I saw the new documentary, “The Business of Being Born,” at the Tribeca Film Festival. It will soon screen in Manhattan at the IFC theater on Sixth Avenue in the Village and, I assume, elsewhere with a DVD likely to be released in a short while. It’s a probing challenge to medical practices that often are more based on economic considerations and convenience (the doctors’).
Here’s one take, from the review by Faye Penn in New York magazine (full review available here):
Ricki Lake’s documentary, The Business of Being Born, features her most revealing role yet: naked in the bathtub of her West Village apartment, delivering her second child, Owen. She wants to call attention to what she sees as the shortcomings of giving birth in hospitals, which she believes push for a Cesarean too readily: Some New York hospitals’ Cesarean-section rate tops 40 percent. Lake wasn’t always the Al Gore of natural births:only after the drug-assisted delivery of her son Milo at St. Luke’sâ€“Roosevelt did she look into alternative practices, which led to the tub birth that gave her”an indescribable high.”But being filmed doing it?”It’s not flattering in any way,”admits Lake, 38, whose movie will premiere at the Tribeca Film Festival. For the event,”My publicist said I needed to be in the best shape possible, so I just lost 24 pounds. I’d look pretty good naked in a tub now.”Still,”to this day,”says Lake,”my assistant talks about how she had to clean up my bathtub afterward.”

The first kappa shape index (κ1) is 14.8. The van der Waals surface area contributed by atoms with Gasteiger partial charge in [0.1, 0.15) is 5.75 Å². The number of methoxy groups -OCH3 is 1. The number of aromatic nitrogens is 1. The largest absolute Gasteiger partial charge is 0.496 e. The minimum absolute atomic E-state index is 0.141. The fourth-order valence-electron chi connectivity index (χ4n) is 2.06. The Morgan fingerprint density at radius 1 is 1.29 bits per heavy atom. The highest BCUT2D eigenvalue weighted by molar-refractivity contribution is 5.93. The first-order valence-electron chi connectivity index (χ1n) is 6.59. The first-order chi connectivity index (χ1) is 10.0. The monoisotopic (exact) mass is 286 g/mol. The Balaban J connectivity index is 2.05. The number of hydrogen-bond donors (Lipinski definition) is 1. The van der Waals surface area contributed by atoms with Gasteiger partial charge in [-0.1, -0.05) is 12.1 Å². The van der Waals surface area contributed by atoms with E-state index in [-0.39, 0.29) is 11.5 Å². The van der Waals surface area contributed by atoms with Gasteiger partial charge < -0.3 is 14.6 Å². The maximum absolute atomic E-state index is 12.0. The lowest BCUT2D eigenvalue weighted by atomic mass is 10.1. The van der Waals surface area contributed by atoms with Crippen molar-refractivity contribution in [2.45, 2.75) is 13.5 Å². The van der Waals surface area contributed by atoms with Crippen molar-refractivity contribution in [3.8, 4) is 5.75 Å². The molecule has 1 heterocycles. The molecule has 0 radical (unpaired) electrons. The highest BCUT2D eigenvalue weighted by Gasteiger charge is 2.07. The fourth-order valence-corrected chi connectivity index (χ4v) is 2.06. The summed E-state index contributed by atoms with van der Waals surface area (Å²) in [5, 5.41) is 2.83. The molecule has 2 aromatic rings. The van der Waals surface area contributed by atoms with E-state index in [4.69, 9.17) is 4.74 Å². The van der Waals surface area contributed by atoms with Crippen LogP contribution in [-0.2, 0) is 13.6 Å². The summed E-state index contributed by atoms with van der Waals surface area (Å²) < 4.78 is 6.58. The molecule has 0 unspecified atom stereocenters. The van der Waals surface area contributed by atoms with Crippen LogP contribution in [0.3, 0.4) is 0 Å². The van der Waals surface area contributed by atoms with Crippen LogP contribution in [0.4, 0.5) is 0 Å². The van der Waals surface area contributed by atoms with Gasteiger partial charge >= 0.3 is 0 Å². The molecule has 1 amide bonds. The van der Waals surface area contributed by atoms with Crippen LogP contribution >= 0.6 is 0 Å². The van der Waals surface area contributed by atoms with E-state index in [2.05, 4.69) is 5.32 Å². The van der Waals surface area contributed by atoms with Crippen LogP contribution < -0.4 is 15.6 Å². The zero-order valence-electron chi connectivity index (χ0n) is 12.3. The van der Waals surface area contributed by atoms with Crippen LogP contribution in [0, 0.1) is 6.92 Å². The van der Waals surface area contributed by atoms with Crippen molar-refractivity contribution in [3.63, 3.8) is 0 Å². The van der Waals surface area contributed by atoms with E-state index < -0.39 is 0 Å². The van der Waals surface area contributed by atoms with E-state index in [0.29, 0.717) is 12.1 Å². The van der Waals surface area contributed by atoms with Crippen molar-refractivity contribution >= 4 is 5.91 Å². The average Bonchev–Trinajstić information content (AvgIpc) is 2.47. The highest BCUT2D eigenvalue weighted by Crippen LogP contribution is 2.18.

-Ralph Michael Stein